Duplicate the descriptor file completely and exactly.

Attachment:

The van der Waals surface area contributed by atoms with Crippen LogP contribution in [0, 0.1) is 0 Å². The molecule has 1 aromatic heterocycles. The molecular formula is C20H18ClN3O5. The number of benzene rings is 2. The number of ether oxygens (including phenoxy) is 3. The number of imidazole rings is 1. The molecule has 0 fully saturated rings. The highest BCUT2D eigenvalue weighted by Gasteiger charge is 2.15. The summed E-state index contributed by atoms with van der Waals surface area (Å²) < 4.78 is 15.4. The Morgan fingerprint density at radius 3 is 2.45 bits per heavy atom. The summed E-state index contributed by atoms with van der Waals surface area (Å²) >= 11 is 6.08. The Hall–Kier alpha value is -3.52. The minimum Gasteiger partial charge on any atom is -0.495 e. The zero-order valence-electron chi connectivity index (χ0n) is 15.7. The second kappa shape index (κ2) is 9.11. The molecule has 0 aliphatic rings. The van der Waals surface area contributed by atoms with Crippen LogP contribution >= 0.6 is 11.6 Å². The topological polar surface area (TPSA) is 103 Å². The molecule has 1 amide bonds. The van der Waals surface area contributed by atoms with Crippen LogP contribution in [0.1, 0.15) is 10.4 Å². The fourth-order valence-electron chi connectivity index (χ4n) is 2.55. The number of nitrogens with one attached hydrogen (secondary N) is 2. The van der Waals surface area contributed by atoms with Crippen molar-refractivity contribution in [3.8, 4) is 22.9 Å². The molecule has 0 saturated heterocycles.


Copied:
The van der Waals surface area contributed by atoms with Crippen LogP contribution in [0, 0.1) is 0 Å². The molecule has 1 aromatic heterocycles. The molecular formula is C20H18ClN3O5. The number of benzene rings is 2. The number of ether oxygens (including phenoxy) is 3. The number of imidazole rings is 1. The molecule has 0 fully saturated rings. The highest BCUT2D eigenvalue weighted by Gasteiger charge is 2.15. The summed E-state index contributed by atoms with van der Waals surface area (Å²) < 4.78 is 15.4. The Morgan fingerprint density at radius 3 is 2.45 bits per heavy atom. The summed E-state index contributed by atoms with van der Waals surface area (Å²) >= 11 is 6.08. The Hall–Kier alpha value is -3.52. The minimum Gasteiger partial charge on any atom is -0.495 e. The zero-order valence-electron chi connectivity index (χ0n) is 15.7. The second kappa shape index (κ2) is 9.11. The molecule has 0 aliphatic rings. The van der Waals surface area contributed by atoms with Crippen LogP contribution >= 0.6 is 11.6 Å². The topological polar surface area (TPSA) is 103 Å². The molecule has 1 amide bonds. The van der Waals surface area contributed by atoms with Crippen LogP contribution in [0.1, 0.15) is 10.4 Å². The fourth-order valence-electron chi connectivity index (χ4n) is 2.55. The number of nitrogens with one attached hydrogen (secondary N) is 2. The van der Waals surface area contributed by atoms with Crippen molar-refractivity contribution in [3.8, 4) is 22.9 Å². The molecule has 0 saturated heterocycles.